The pandemic is wreaking havoc in loan-laden white-collar workers’ households; ‘I will never claw my way out of this situation’
The pandemic is wreaking a particular kind of havoc in the households of loan-laden American white-collar workers. ‘I will never claw my way out of this situation.’
By AnnaMaria Andriotis
Until mid-March, Alysse Hopkins earned a comfortable living in Rockland County, N.Y., representing clients in foreclosure cases and personal-injury lawsuits.
In a good year, the 43-year-old lawyer and her husband, Ian Boschen, 41, together brought in about $175,000, the couple said—enough to cover the mortgage, two car leases, student loans, credit cards and assorted costs of raising two daughters in the New York City suburbs.
After the coronavirus halted many foreclosures and closed courts, her work dried up. Unemployment benefits have helped, Ms. Hopkins said, but the family is running low on savings and can’t keep up with $9,000 in monthly debt payments including mortgage installments. “It frustrates me to not be able to earn a living,” she said. “I have a law degree, almost 20 years of practice.”
Millions of Americans have lost jobs during a pandemic that kept restaurants, shops and public institutions closed for months and hit the travel industry hard. While lower-wage workers have borne much of the brunt, the crisis is wreaking a particular kind of havoc on the debt-laden middle class.
Debt didn’t present a major problem before the coronavirus. The job market was booming and median household incomes were rising, allowing families to keep up with payments.
American families with nonhousing debt making over $98,018 a year in pre-tax income owed an average of nearly $92,000 of such debt in 2016. That’s up 32% from 2004, adjusted for inflation, according to an analysis of Federal Reserve data by the Employee Benefit Research Institute, a nonpartisan nonprofit research group.
Average nonhousing debt owed by families making $52,655 to $98,018 rose about 33% over the 12 years to $33,378.
Before the pandemic, Americans had amassed $4.2 trillion in consumer debt, excluding mortgages, according to the Federal Reserve Bank of New York, a record even when adjusting for inflation. Housing debt added an additional $10 trillion to the tally.
The coronavirus has spared few industries and expanded unemployment benefits designed to replace the average American income didn’t cover all the lost pay of higher-earning workers, especially in or near expensive cities. The extra $600 weekly payments expired in July, putting them even further behind.
“What I see happening here is a core assault on successful college-educated families, which are the new breed of middle-class American families,” said Anthony Carnevale, director of the Georgetown University Center on Education and the Workforce. “There’s a professional workforce that’s getting slammed.”
Roughly six months into the pandemic, many lenders that let borrowers skip monthly payments now expect to get paid again. They have set aside billions of dollars to cover potential losses on soured consumer loans—an acknowledgment that America’s decadelong debt binge has come to an end.
Credit-card debt has fallen in recent months. But with a big chunk of government assistance gone, Congress is still haggling over a second round of coronavirus relief. President Trump signed an executive order in August to provide an extra $300 a week in federal unemployment benefits. The payments haven’t been distributed by every state yet, and Democrats say the president’s order violated congressional-spending authority.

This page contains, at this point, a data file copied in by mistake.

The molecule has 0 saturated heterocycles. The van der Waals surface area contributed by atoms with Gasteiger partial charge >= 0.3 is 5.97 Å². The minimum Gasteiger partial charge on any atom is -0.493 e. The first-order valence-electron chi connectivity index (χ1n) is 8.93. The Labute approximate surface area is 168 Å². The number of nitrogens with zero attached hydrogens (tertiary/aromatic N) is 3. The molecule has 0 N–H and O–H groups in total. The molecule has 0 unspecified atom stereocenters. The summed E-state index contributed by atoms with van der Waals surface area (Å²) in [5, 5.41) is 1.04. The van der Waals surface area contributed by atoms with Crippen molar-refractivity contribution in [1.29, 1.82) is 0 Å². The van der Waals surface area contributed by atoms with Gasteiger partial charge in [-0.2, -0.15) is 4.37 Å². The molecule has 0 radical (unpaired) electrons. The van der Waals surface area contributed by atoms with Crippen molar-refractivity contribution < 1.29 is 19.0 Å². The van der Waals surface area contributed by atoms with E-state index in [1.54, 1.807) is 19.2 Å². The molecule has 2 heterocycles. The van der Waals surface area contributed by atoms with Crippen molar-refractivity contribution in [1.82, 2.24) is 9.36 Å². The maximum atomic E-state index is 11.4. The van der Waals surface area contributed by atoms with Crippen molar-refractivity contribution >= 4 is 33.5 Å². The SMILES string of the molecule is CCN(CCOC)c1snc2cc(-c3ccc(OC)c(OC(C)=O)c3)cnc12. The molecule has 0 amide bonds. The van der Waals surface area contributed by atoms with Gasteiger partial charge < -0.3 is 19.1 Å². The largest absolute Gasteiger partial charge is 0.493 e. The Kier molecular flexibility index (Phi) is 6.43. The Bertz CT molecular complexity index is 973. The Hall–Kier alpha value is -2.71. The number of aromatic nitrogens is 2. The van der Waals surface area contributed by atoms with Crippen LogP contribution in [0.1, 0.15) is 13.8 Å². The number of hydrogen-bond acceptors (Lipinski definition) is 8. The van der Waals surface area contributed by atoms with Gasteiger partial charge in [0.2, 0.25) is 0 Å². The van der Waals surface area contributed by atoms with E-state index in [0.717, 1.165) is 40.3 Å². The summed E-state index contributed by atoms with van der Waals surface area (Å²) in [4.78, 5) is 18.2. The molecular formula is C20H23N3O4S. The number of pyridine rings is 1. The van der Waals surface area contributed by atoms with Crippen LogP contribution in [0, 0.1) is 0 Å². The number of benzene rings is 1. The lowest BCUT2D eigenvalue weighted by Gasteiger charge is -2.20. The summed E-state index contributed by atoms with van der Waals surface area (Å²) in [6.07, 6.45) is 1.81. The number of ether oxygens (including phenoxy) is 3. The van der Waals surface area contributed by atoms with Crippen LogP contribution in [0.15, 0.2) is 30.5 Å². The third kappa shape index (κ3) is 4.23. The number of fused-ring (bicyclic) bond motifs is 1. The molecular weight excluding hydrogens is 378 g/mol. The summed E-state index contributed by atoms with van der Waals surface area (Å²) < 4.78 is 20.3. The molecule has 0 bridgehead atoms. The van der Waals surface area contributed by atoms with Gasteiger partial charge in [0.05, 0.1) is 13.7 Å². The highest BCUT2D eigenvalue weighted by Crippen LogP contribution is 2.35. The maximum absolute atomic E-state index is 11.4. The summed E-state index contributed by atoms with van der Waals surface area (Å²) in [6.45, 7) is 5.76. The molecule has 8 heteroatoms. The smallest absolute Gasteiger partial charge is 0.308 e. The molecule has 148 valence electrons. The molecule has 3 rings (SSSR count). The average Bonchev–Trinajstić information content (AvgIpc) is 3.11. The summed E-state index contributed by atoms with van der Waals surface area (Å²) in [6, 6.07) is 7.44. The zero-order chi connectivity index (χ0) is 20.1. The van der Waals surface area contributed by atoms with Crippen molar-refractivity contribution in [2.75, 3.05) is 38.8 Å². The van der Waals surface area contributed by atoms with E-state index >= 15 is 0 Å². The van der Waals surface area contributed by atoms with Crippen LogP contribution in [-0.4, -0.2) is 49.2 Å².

Unemployment has fallen from its pandemic peak of near 15%, but the rate stood at 8.4% in August, up from 3.5% in February, according to the Bureau of Labor Statistics. Unemployment for the arts, design, media, sports and entertainment was 12.7% in August, more than triple its year-earlier level. In education, it more than doubled to 10.2%. Sales and office unemployment was 7.8% in August, up from 3.8% in August 2019.
Architects and engineers, who earn $1,826 in average weekly pretax income, well above the $1,389 average among full-time wage and salaried workers, have seen unemployment rise to 3.7% from 0.8% a year earlier. Unemployment for computer and math occupations, which earn $1,919 a week on average, more than tripled to 4.6%.
It could get worse. “The pain so far in the economy has largely been at the lower end of the pay scale,” said Discover Financial Services Chief Executive Roger Hochschild, adding that many of “the white-collar layoffs are still to come.”
Lynn Scott-White, 47, was furloughed from her job as a corporate travel agent at the end of March. Before the pandemic, she and her husband together earned roughly $150,000, she said.
The Denton, Texas, couple pay $4,400 a month on their mortgage, four car loans and leases, and student debt, Ms. Scott-White said. Minimum required monthly credit-card payments total about $700. The debt was manageable pre-pandemic, she said.
She deferred lease payments on her Infiniti QX60 for three months and started paying again with unemployment benefits. Her husband traded in his Ford F-150 in August for a lower-cost car and reduced his original monthly payment of $820 by about $100, and his income covers the $2,100 mortgage.
After about 24 years in the travel industry, Ms. Scott-White is preparing to switch careers, concluding it could be a long time before corporate travel returns to previous levels. In August, her employer gave her three options: severance of a week’s pay for each year employed, unpaid leave until late March or continue on furlough.